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JOHN BLACKING AND THE STUDY OF AFRICA MUSIC

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Africa 67 (3), 1997 REVIEW ARTICLE JOHN BLACKING AND THE STUDY OF AFRICA MUSIC Ko Agawu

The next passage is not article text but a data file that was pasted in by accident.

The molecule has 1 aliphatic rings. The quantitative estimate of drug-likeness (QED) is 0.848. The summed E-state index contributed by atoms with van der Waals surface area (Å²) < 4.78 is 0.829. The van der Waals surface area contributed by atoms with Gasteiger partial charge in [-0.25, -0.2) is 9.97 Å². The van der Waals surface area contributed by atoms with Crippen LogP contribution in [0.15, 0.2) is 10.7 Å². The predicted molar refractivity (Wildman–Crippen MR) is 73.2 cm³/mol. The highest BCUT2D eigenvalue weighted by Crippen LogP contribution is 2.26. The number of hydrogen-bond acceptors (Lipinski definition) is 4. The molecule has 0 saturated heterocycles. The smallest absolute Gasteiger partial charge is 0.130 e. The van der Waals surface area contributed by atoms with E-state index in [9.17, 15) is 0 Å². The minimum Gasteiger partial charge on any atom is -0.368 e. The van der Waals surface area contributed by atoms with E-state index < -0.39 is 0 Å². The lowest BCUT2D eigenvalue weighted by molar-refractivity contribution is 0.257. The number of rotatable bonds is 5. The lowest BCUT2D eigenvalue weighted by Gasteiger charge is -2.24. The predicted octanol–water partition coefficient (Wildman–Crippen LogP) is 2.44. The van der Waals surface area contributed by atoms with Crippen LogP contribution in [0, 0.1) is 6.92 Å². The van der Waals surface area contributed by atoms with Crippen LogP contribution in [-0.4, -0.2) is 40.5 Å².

JOHN BLACKING, Venda Childrens Songs: a study in ethnomusicological analysis. Chicago: University of Chicago Press, 1995. (Originally published, Johannesburg: Witwatersrand University Press, 1967.) REGINALD BYRON (ed.) Music, Culture and Experience: selected papers of John Blacking. Chicago: University of Chicago Press, 1995. John Blacking (1928-90) was a major and inuential gure in the elds of African music and ethnomusicology. Trained as an anthropologist and later as an ethnomusicologist, Blacking began writing scholarly articles in the early 1950s. By the time of his death he had published over 100 books, articles, reviews, recordings and reports. Blesses with a relentlessly enquiring mind, Blacking developed his ideas without much regard for the distinction between public and private intellectual spaces. Given the range of subjects that interested him, it would have been a miracle if he had managed to avoid taking contradictory positions. But the best of his work is unfailingly stimulating, and his activities as lecturer and organiser did much to enhance the development of the ethnomusicology in the United Kingdom, to invigorate ethnomusicological theory, and to dene the analytical issues raised by African music. Blackings best-known work is a slim volume entitled How Musical is Man? The four essays are based on the John Danz lectures which Blacking had earlier given at the University of Washington, Seattle. Published in 1973, How Musical is Man? is a distillation of ideas that had occupied Blacking for some twenty years. They concern the nature of musicality, learning, the role of music in society, and musical discourse; and they stage a confrontation between the practices of the Venda musical cultures that Blacking knew well and those of Western cultures. The ideas were presented to a lay audience with passion and conviction, and, although the essays are not free of unsupported assertions or gross generalisations, they nevertheless served to stimulate thinking in many quarters about the signicance of music in human experience. It is a tting tribute to Blacking that the University of Chicago Press has reprinted his Venda Childrens Songs and gathered together a number of his essays under the title Music, Culture and Experience, edited by his former colleague Reginald Byron. Readers not familiar with Blackings broader output can now appreciate the ecology that sustained How Musical is Man? Venda Childrens Songs, originally published in 1967, grew out of Blackings Ph.D. thesis for the University of Witwatersrand. Although it is frequently consulted by specialists, the circumstances of its publication have inhibited its wider dissemination. The current reissue is especially welcome because it makes what is undoubtedly a seminal work available as an inexpensive paperback. While current concerns in writing about African music and about ethnomusicology have shifted somewhat from those of 1967, there is surprisingly little that could be said to be truly dated about Venda Childrens Songs. Music, Culture and Experience is, by contrast, an assorted collection. The eight essays span the sixteen-year period 1969-85 and thus represent the thought of a scholar in his mature years. All